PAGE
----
Archive for May, 2009

Idea for a tablet Mac

Sunday, May 10th, 2009

There have been rumors about a Mac tablet for years now, but so far nothing has left Apple’s secret labs in Cupertino.  Just for fun, I came up with some specs for what I think would make a totally awesome tablet Mac - or rather, an iPod tablet.  Read on, and enjoy.  


 The iPod tablet (or iTablet, as many people call it) is essentially a very large iPod touch.  It is based around an 8.9″ multi-touch screen with a resolution of 1280 x 768.  Like its smaller cousin, it has only three buttons: Home, Sleep, and Volume.  In addition to the expected Dock connector and headphone ports, it also has two mini-USB ports, an SD/SDHC slot, and a mini-HDMI port.  Inside are dedicated chips for processing audio, video, and graphics, in addition to the CPU.  Except for the audio chip, which is the same one used across the iPod family, they were all developed in-house by Apple following its acquisition of P.A. Semi in 2008.  For storage, the iTablet has up to 128 GB of flash memory. The iTablet has the same audio capabilities that iPods have had for years, with the exception of finally being able to create custom equalizer settings.

The iTablet supports video resolutions up to 720p, and several other MPEG and AVI file formats besides the expected MPEG-4 format (iTunes also supports those formats now).  As on the iPod touch, video playback uses the whole screen, with non-HD videos appearing in their native resolution by default; triple-tapping on them makes the device upscale them to fill the screen.  Double-tapping a widescreen video (that’s already filling the screen side-to-side in the case of non-HD videos) still causes it to expand to fill the screen entirely, with the sides being cut off.  The iTablet can also send video to a TV via either the mini-HDMI port, or Composite or Component video through the Dock connector.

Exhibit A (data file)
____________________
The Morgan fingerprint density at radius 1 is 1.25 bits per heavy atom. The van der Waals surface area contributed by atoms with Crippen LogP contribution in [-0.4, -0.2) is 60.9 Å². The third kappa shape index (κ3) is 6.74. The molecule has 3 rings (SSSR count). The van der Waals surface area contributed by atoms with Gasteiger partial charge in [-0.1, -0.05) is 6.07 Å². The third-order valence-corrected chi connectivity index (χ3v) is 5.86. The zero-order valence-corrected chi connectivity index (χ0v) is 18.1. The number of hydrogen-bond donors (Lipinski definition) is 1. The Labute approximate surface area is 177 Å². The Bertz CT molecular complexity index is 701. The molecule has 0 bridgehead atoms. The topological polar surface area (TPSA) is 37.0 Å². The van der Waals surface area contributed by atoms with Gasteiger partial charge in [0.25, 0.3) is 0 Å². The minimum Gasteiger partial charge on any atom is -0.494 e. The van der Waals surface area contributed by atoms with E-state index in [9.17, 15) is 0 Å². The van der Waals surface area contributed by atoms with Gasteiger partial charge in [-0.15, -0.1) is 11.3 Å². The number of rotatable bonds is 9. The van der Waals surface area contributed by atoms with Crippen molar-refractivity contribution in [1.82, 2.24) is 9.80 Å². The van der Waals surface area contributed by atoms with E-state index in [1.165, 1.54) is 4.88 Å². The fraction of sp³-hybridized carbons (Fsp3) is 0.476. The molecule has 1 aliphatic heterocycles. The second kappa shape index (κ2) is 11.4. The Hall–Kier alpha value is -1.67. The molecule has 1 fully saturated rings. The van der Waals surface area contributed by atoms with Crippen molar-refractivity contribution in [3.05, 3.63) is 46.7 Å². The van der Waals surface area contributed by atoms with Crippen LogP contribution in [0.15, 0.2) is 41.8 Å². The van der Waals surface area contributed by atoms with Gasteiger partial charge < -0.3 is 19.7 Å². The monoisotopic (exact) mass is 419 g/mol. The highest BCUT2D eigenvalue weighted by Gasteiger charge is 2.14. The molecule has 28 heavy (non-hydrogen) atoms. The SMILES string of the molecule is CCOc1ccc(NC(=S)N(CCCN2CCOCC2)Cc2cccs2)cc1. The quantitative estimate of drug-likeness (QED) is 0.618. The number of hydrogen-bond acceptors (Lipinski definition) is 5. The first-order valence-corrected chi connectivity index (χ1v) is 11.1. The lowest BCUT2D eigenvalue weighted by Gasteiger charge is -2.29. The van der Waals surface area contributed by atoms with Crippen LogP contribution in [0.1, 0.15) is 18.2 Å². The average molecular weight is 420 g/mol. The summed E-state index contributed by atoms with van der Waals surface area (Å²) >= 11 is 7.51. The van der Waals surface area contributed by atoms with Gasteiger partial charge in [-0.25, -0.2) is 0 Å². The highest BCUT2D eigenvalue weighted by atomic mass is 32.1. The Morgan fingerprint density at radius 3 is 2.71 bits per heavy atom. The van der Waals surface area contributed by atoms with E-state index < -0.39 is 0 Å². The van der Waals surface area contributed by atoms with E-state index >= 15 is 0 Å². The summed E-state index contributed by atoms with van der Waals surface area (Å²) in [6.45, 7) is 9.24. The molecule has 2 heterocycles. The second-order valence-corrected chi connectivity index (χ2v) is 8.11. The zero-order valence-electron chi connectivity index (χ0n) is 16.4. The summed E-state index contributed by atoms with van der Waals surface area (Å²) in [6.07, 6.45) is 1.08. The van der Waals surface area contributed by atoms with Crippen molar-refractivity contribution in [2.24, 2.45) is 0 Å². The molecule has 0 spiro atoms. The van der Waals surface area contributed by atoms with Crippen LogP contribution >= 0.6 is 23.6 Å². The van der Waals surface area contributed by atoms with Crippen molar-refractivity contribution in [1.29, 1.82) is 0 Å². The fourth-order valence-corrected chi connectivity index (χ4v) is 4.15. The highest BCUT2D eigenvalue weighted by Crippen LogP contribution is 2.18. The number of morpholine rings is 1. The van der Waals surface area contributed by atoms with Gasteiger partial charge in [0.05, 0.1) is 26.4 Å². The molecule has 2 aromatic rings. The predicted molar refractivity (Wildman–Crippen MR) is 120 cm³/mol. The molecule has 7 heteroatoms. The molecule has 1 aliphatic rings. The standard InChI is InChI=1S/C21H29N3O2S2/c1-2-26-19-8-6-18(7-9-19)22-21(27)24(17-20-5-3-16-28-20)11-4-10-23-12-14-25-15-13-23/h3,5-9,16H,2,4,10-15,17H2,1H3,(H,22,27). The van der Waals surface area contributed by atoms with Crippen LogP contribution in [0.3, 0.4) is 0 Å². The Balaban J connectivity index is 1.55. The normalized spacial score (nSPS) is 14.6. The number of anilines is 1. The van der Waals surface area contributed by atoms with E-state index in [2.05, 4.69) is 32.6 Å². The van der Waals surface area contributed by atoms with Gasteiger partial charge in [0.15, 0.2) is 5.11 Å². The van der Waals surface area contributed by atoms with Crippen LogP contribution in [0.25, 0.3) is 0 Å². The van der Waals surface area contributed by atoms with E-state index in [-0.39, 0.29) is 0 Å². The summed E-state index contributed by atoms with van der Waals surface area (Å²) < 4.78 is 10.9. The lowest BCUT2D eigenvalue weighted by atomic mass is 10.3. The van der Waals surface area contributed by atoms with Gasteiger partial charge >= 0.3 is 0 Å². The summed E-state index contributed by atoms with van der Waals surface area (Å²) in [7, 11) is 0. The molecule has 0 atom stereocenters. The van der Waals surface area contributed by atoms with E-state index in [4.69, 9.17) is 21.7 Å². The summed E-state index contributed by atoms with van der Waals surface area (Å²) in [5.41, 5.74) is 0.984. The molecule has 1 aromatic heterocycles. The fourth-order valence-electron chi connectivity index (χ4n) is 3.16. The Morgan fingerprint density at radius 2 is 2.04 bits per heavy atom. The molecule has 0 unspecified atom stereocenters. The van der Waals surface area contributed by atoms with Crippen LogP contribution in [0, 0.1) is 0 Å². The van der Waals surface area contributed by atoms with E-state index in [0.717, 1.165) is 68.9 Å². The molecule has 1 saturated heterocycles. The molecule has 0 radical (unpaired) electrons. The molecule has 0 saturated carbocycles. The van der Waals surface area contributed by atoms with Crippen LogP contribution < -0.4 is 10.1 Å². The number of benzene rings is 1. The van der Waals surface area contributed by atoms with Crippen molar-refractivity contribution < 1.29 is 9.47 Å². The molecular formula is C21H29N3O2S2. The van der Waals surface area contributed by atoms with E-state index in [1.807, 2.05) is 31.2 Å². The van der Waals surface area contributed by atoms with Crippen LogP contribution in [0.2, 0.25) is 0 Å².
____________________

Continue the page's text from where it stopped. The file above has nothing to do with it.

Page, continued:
While iTunes still optimizes images for previews on the iTablet, it now has an option to sync full versions of photos to the device, as long as they’re JPEGs (users can still choose to have iTunes optimize photos larger than the iTablet’s display).  iPhoto has an option to optimize individual photos or entire albums based on customizable settings (photos larger than a certain resolution and/or file size determined by the user can be shrunk to a smaller resolution and file size, also determined by the user).  iPorn Family vacation photos never looked so good on a mobile device!

The iTablet’s OS is based on the iPhone OS, though with substantial changes.  There’s still the Dock at the bottom of the home screen that holds your favorite apps, but the other apps have been moved into a separate Apps screen, leaving the home screen clear for a few open applications (or just wallpaper).  Most apps can be run in windows on the home screen, similar to how apps work on regular computers; they can be resized at will by pinching or spreading your fingers apart, or run in full-screen.  Some apps run only in full-screen, such as Photos, Videos, and action/graphics-intensive games.

The iTablet can use SD cards and even external hard drives for additional storage.  A limited version of Mac OS X’s Finder allows enabled apps (including Music, Videos, Photos, and third-party apps such as word processors and such) to search through such devices for compatible files.  The iTablet can also copy files from one drive to another (i.e. from a camera’s memory card to an external hard drive), or even to its own flash memory.  The latter scenario uses a special folder that the iTablet spoofs as a flash drive when it’s connected to a computer.